- IKEA doesn’t just have a booming furniture sale business, but also sells approximately 150 million meatballs per year, according to an article published in the Wall Street Journal in 2013. All total, their food sales at their stores currently total about $2 billion per year. They first got the idea of selling food about three decades ago when Ingvar Kamprad, IKEA’s founder, began thinking about the fact that many customers browse their stores for several hours, walking around the whole time; so they probably were getting hungry. Obviously he didn’t want them to leave prematurely due to hunger, so the restaurant section of IKEA was born.
- The original title of one of the most popular novels of all time, Pride and Prejudice, was First Impressions. The title change is thought to have happened because Jane Austen wrote much of her novel from 1796-1797, but didn’t publish it until 1814, at which point there were two other works with the same title out by Margaret Holford and Horace Smith respectively. Ultimately, Austin sold the full rights to Pride and Prejudice to Thomas Egerton for a mere £110 (a little over £6000 today). In the first two editions alone published in the same year, Egerton profited £450. Since then, the book has sold approximately 20 million copies.
Other Interesting Stuff
Burritos are one of the most popular Tex-Mex items on the menu. Anyone who knows a little Spanish has probably raised their eyebrows at the name, however. In Spanish, a “burro” is a donkey, and “burrito,” the diminutive form, means “little donkey.” As far as we know, donkey was never a popular ingredient in the famous dish, so how exactly did it get its name? Turns out, there are quite a few stories about how the burrito name came to be and little in the way of documented evidence backing any of them. One of the most popular stories (likely false) is that a man named Juan Mendez from Chihuahua, Mexico used a donkey to carry around his supplies for his food cart. To keep the food warm, he would wrap it up in a big homemade flour tortilla. First appearing in the early 1900s, right around the time of the Mexican Revolution, this quick, easy food item quickly became popular. Thus, the theory is that the concoction got its name because it was sold out of a donkey cart….(more)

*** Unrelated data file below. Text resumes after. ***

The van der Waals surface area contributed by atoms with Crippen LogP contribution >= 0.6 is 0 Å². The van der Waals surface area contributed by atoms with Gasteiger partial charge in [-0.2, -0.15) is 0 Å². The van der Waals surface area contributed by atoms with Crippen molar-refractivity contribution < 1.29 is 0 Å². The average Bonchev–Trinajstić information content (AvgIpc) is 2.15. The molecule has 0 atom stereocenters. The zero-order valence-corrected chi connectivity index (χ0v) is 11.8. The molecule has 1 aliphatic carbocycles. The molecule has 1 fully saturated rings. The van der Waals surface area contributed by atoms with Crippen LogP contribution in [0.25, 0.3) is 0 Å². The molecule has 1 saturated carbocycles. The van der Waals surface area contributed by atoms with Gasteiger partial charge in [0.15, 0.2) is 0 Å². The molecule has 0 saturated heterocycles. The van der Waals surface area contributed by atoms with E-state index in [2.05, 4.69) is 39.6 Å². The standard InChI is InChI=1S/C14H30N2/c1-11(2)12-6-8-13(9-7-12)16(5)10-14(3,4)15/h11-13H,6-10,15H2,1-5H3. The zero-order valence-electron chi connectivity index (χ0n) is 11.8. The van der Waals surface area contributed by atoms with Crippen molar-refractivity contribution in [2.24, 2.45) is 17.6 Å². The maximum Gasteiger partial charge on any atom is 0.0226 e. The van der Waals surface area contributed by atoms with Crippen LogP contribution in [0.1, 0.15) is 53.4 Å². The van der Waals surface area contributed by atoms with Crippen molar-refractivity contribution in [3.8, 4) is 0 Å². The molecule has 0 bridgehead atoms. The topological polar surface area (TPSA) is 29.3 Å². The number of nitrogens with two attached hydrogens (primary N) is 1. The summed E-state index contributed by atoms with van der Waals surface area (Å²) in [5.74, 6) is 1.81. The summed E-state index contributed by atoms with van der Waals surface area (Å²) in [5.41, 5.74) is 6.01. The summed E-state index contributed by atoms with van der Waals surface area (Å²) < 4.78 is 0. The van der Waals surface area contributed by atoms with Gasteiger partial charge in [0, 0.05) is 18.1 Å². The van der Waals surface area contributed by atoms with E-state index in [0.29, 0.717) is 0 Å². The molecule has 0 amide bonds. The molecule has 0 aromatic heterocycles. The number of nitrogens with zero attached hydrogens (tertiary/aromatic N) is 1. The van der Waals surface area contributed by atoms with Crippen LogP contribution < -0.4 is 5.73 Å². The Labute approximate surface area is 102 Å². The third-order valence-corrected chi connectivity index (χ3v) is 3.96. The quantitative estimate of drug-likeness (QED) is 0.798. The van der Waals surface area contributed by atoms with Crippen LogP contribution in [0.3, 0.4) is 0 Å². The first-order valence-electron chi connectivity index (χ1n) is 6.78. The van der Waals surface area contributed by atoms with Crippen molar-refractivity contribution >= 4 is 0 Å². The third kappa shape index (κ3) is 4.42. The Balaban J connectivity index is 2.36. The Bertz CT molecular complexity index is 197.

The Rule of 72 is a very easy way to calculate in your head how long it will take to double your money or debt based on a given fixed interest rate, assuming the interest is annually compounded. Use of the Rule of 72 is very simple. All you have to do is divide 72 by the interest rate. The resulting number is the number of years it will take for the amount to double, given that fixed interest rate. For example: if you invest $10,000 in a CD paying 4% compounded annually, it would take about 72/4 = 18 years to turn that into $20,000. On the flip side, if you have some amount of debt, say $30,000 in student loans, at a 5% interest rate which you don’t make payments on, it will take 72/5 = 14.4 years for the amount owed to double to $60,000…(more)
The Truth About Gladiators and the Thumbs Up
There are few hand gestures out there as well known or ubiquitous as the humble thumbs up. But why is this seemingly innocuous gesture so widespread; how did it come to mean “everything is okay” in so many cultures and where did it come from? The commonly told origin is that it came from the Romans and their gladiatorial games: thumbs up meant live and thumbs down meant die. This is unequivocally false. While it is true that in the days of gladiatorial combat in the Colosseum and the earlier (and significantly larger) Circus Maximus, the audience could decide the fate of a fallen gladiator with a simple hand gesture, this isn’t typically depicted accurately and has little…(more)
You may have wondered, if you’ve ever thought about it, why there is an “r” in “Mrs.” when it’s generally spoken as “missus” (also sometimes spelled “missis”). “Mrs.” first popped up as an abbreviation for “mistress” in the late 16th century. At the time, “mistress” didn’t popularly have the negative connotation it often does today, namely referring to a woman other than a man’s wife who he has an affair with. Instead, back then “mistress”, deriving from the Old French “maistresse” (female master), was just the feminine form of “mister/master”. “Mistress” itself first popped up in English around the 14th century, originally meaning “female teacher, governess”.By the 16th century “mistress” referred to any woman…(more)
The iconic, elusive man in the red-and-white striped shirt was first hidden away in 1987 by British illustrator Martin Handford. Handford had been drawing since he was a boy, and was particularly fond of viewing and drawing crowd scenes. He felt crowds contained a certain kind of excitement, and he liked to capture it on paper. After three years of art school, Handford started working as a freelance illustrator, drawing crowd scenes for a variety of magazines and advertising companies. He got the idea for a whole book made up of crowd scenes and approached a publishing company about it in 1986. The art director suggested that he make a character to act as a focal point in his pictures of crowds to…(more)